At the same time, the other Democrats are facing fundamental questions that have little to do with Dean. Will Congressman Dick Gephardt get the AFL-CIO endorsement that he so badly needs at its executive-board meeting in October? Can North Carolina Senator John Edwards finally move the polls with his big political bankroll and appealing personality, or will he quit the race and run for re-election at home? Can 2000 vice-presidential nominee Joe Lieberman, struggling in both Iowa and New Hampshire, forge a breakout strategy in the lightning round of primaries that will follow? And finally, for Dean himself, the question is, How far can he expand his message beyond the antiwar theme that has fueled his rise?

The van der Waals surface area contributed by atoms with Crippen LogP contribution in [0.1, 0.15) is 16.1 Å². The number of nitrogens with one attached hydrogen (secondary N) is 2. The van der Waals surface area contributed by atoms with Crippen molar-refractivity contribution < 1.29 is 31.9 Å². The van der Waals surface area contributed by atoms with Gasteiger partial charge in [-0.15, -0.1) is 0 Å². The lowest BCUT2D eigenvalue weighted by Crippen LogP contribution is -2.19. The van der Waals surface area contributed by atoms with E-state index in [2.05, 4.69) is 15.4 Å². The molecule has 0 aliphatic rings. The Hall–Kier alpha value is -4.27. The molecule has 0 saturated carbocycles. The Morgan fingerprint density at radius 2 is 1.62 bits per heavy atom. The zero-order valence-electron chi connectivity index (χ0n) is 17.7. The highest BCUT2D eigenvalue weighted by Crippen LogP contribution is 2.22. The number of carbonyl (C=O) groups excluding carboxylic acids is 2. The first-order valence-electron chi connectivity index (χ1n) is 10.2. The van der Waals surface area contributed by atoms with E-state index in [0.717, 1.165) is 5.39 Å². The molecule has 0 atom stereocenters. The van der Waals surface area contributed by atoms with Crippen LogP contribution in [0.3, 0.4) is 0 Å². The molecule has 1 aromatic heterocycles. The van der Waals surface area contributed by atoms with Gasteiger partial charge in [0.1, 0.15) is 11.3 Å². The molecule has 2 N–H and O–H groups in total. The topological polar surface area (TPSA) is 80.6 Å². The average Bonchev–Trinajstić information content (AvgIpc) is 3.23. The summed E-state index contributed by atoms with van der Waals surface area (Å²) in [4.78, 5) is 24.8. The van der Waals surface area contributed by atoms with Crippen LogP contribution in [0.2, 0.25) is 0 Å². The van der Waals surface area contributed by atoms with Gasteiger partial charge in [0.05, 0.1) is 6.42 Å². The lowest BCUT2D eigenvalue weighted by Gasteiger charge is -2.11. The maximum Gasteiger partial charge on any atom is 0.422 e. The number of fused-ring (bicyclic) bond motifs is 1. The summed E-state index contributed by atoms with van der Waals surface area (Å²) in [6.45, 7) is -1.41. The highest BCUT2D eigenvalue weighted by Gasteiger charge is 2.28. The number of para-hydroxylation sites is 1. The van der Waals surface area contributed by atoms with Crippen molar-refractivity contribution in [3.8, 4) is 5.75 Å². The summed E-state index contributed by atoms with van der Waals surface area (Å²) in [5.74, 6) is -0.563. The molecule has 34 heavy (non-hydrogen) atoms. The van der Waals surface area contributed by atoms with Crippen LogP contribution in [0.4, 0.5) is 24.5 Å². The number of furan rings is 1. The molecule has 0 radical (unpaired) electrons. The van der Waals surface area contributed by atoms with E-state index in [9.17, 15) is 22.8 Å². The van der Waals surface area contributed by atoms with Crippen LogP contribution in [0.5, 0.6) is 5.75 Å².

The exhibition season is over. When Kerry talks about the weeks ahead, there is an unmistakable urgency in his voice. "We're anxious to get this thing cooking," he says. "We need to get going." It's still early, but not too early to worry whether John Kerry is already running low on gas.